The Achievement First charter school network is modifying its approach at several schools to test a new Greenfield model that give students more autonomy over their education, an effort to promote responsible learning that will help students through college.
Achievement First reworked its educational approach several years ago after data showed less than a third of its high school graduates earned college degrees on time. Officials at the charter network conducted extensive research and worked with consultants to interview parents, staff, and alumni to find ways to better support students through college.
“One (alumni) said, ‘In college you have to teach yourself more than half the content on your own,’” Dacia Toll, Achievement First’s CEO, told The New York Times. The reoccurring theme “sort of led to the whole concept of self-directed learning.”
The Greenfield model—which blends the charter network’s high expectations and strict rules with new elements designed to develop independence, and a sense of identity and character—is now in a pilot phase in three of the network’s 34 schools: Achievement First Aspire Middle School in Brooklyn, New York; Achievement First Providence Mayoral Academy Middle School in Providence, Rhode Island; and Elm City College Preparatory Elementary School in New Haven, Connecticut.
According to the Times:
The model emphasizes what the network calls “student-directed,” or online, learning; three-times-a-year classes called expeditions, meant to allow students to explore their interests and discover possible careers; a social-emotional curriculum focused on developing students’ sense of identity and community; and a beefed-up role for parents and other caregivers and mentors. The aim is to cultivate students who are more self-directed and resilient, as well as to give parents confidence in their ability to support their children through the challenges of college.
Achievement First implemented an online learning platform and tasked students with completing units in humanities, math, science, vocabulary, and grammar by specific dates, with weekly progress reports sent to parents. Officials also added goal coaches to help students set goals for themselves.
Students participate in expeditions three times per year. These are two-week-long segments of three hours a day focused on their specific interests and potential careers. Students in 3rd grade and above select their own expeditions—which typically include full day field trips and hands-on action—from courses on things like debate, building and architecture, and the medical field.
Other changes include twice-weekly student “circles” borrowed from the social-emotional curriculum at Valor Collegiate Academies in Nashville. Achievement First students huddle in circles and use emojis to describe how they’re feeling, allowing teachers to follow up with struggling students. The circles also allow students to share ways to relate to each other, and build a sense of trust.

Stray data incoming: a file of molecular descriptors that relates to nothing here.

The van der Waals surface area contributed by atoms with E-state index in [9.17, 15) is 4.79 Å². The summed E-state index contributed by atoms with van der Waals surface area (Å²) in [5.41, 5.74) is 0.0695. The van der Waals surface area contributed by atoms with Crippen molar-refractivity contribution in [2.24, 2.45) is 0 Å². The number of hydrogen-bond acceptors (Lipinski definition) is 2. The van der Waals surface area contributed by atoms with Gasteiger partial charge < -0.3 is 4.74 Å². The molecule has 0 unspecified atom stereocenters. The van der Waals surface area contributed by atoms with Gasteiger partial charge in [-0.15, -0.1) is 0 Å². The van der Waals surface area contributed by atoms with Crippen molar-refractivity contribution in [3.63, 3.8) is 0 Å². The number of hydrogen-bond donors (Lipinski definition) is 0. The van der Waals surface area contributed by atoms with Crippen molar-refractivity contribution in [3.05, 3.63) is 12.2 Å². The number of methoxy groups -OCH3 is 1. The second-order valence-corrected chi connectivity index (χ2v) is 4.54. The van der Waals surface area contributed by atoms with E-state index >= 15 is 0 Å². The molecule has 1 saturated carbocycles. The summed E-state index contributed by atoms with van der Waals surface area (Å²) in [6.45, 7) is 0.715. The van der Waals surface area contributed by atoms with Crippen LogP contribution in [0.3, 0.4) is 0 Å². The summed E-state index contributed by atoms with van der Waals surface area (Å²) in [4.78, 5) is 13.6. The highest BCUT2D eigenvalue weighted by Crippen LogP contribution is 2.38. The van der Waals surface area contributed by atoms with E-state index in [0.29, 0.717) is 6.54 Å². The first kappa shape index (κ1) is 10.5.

Aylon Samouha, a consultant who helped develop the Greenfield model, told the Times that helping students to feel they’re valuable and belong leads to improved focus in the classroom. “You can release some of that and free up your working memory to work on the tasks at hand,” he said.
While increased focus on autonomy and responsibility at Achievement First are ultimately aimed at improving academic success, they’re equally important for building character.
In its formal sense, character is comprised of moral discipline, moral attachment, and moral autonomy: the capacities of an individual to inhibit his or her personal appetites or interests on behalf of a greater good, to affirm and live by the ideals of a greater good, and to freely make ethical decisions for or against those goods.
Hunter and Olson argue that “this doesn’t happen in isolation from the social world.” Rather, it is formed in a “conversation” between “individual subjectivity, moral ideas and ideals, and the structure of social institutions.”
Helping students to take responsibility for learning and virtue are as important as the moral ideals presented in history, literature, and art. Together these constitute what Hunter and Olson call the “moral ecology” of a school. That moral ecology can form students who understand learning as a worthy end in itself, and teach them that their actions influence their learning.
The Great Hearts charter school network provides a paradigm that promotes a similar path. According to the school’s mission,”Great Hearts is passionately committed to cultivating the hearts and minds of students through the pursuit of Truth, Goodness, and Beauty.”
For further reading on CultureFeed